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reed magazine logoAutumn 2009

Channeling Sappho By Bill Donahue Calligraphy by Carol Erickson DuBosch

Nearly every English translation that preceded Barnard’s was a dog—a bona fide clunker that endeavored to twist Sappho’s clean Greek into bouncy rhymes. Lord Byron’s circa 1820 stab at Sappho, for instance, includes these regrettable lines:

book cover
Equal to Jove that youth must be —
Greater than Jove he seems to me —
Who, free from Jealousy’s alarms,
Securely views thy matchless charms.

Barnard’s rendering of the same stanza reads:

He is more than a hero

He is a god in my eyes—
the man who is allowed
to sit beside you—he
who listens intimately
to the sweet murmur of
your voice

When A New Translation appeared, it was instantly celebrated. “The sheer penetration Miss Barnard achieves is staggering,” opined The Hudson Review. “She is Sappho, here.”

Barnard’s book remains the default Sappho—the best selling of the twenty-odd Sappho translations on and also, probably, the translation most widely used at American colleges. In the eyes of many, Mary Barnard brought Sappho to the American public—and helped, inadvertently, to spawn a new vision of the ancient poet, as lesbian activist. Witness the 1970 call to arms, “Sappho Was a Right-On Woman,” by Sidney Abbot and Barbara Love—and also the eighties-era all-women a capella group, the Sapphonics, whose specialty hit was, “There Is Nothing Like a Dyke.”

In her later years, Barnard was often embraced as an avatar of the Movement. “She would get fan letters that would begin, ‘Like you, I’m a lesbian. I read your book every night before going to sleep,’” remembers her friend James Anderson ’76. “She was a very open-minded person, but it perturbed her.”

Indeed, Barnard was no libertine revolutionary. Apolitical and single throughout her entire life, she was a remote and self-contained person. The poet Marianne Moore called the tall, bespectacled Barnard “trim, pale and spare,” and Sarah Barnsley ’95, a British academic now at work on a Barnard biography, labels her “an aesthete, and an immensely private person.” Barnsley spent eight weeks in the library at Yale University, sifting through the 3,000 letters that Barnard wrote to her parents. She has found no evidence that the poet ever had any romantic liaisons, and she is still not sure whether Barnard was gay or straight.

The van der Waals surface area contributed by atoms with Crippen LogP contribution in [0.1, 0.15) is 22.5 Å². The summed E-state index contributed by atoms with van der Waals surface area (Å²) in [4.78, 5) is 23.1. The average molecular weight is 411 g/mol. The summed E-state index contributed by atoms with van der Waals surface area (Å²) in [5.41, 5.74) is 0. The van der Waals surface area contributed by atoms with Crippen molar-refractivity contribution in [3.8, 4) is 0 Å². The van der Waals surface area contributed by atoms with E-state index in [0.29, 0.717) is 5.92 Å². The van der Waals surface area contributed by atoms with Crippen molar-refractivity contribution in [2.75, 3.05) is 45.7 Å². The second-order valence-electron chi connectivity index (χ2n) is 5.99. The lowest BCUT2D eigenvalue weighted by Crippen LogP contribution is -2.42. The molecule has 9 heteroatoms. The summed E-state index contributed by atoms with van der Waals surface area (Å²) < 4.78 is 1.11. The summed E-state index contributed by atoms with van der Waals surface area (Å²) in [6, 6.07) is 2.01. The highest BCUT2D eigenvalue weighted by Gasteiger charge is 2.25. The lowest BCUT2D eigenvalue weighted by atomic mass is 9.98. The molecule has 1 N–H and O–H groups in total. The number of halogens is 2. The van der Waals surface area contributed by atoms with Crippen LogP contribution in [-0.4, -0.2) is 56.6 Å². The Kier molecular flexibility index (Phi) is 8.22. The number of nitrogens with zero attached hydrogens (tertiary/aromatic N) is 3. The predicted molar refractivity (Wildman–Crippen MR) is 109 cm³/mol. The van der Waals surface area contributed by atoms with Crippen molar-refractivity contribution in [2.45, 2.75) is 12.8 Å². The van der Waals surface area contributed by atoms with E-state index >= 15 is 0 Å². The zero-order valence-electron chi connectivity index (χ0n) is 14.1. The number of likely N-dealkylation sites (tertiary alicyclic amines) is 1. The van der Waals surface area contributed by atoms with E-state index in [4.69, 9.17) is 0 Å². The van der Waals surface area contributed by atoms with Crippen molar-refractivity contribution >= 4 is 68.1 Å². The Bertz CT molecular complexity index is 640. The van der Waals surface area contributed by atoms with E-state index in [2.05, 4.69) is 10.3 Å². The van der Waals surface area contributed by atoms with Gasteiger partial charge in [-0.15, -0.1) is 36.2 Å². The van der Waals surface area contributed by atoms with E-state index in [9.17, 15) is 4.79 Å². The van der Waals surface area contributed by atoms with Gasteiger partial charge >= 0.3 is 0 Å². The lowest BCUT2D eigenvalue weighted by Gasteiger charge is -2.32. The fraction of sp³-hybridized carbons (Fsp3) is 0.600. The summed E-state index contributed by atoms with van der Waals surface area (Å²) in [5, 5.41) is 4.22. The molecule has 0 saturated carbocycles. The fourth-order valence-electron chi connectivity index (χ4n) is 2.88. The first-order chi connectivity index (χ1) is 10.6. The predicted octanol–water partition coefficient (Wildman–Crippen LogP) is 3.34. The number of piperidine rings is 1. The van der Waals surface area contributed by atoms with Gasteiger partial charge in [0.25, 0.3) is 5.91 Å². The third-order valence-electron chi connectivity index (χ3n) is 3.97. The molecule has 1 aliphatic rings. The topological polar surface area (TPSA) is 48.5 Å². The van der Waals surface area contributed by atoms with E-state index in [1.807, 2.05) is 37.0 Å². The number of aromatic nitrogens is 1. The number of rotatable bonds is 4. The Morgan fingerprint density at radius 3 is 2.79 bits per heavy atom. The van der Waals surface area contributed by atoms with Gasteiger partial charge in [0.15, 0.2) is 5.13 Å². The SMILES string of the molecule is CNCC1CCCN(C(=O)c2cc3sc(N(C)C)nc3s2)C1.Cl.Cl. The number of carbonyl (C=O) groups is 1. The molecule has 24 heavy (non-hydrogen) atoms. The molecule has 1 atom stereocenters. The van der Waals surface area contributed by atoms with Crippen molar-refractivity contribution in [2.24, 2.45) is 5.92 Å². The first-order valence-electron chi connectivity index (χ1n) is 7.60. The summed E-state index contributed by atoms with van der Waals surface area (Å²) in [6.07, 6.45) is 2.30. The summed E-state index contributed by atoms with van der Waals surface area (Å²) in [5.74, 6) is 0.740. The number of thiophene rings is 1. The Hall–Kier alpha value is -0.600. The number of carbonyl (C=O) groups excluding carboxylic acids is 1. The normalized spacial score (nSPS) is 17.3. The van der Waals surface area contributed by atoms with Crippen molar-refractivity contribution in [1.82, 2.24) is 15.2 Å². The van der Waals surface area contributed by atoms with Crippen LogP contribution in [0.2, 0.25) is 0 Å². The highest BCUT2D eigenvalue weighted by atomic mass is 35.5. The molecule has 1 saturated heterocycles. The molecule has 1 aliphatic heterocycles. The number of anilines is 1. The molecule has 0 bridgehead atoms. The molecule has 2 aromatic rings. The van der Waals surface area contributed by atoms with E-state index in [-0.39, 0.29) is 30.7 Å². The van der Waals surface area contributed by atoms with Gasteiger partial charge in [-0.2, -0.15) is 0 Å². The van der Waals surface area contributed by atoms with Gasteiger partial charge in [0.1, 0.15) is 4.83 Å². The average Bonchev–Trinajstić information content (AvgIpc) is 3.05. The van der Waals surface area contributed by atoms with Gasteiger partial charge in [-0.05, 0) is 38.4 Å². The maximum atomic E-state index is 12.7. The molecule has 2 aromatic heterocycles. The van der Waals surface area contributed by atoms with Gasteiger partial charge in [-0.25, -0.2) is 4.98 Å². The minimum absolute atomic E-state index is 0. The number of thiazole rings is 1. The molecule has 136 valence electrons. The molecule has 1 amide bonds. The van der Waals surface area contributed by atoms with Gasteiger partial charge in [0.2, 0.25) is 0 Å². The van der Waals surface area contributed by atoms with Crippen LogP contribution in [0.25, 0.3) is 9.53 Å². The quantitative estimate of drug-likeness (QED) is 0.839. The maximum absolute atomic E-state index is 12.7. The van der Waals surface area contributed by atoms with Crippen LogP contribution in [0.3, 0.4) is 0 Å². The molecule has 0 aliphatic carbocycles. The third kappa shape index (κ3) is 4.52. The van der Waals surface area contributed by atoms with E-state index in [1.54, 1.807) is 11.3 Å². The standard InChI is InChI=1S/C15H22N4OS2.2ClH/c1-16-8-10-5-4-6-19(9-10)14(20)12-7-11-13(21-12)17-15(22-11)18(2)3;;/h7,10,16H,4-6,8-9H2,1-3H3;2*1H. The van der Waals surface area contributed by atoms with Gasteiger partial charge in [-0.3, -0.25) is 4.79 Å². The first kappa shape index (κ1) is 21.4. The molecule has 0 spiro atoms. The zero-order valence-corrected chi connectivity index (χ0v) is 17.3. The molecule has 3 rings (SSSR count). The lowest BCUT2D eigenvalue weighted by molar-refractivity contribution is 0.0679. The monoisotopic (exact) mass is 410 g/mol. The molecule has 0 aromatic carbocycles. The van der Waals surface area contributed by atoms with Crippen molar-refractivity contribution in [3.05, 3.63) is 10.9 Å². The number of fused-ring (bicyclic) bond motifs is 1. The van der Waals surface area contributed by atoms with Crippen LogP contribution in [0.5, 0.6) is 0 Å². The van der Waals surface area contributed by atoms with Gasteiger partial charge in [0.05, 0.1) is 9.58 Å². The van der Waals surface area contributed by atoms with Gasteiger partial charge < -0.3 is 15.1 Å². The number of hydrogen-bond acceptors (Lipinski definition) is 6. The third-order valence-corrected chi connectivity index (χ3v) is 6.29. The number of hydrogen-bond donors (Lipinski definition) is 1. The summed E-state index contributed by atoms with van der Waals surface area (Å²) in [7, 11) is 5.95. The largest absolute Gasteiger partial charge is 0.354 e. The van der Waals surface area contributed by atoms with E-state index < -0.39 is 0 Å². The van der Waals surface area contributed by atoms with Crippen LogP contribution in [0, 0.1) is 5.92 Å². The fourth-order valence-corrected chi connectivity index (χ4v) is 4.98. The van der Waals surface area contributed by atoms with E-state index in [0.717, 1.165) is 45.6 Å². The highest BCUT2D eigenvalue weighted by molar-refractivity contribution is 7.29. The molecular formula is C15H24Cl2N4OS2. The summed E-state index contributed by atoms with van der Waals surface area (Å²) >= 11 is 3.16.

Deliberate and exacting, Mary Barnard produced only about 150 poems, all told, and they are burnished little jewels devoid of Sappho’s soft sensuality. They’re almost absent of people, in fact, and lonely. Consider:

Sweep the mind
like a field of dry stubble
when the constellations
of daisies have been mown

Reed grads of the 70s and 80s remember Barnard as a wry and crisp éminence grise who obligingly entertained poetry novices at her immaculate condo in Vancouver, Washington. “She had an old-school propriety,” says John Sheehy, ’82. “You’d go over there and she’d serve you tea and cookies.”

One has to wonder: How did such a cool character ever pull off a translation of Sappho that was so white-hot, so on the money? Likely, no one will ever know, but with the centennial of Barnard’s birth looming—she was born on December 6, 1909—it is time to piece the story together.

reed magazine logoAutumn 2009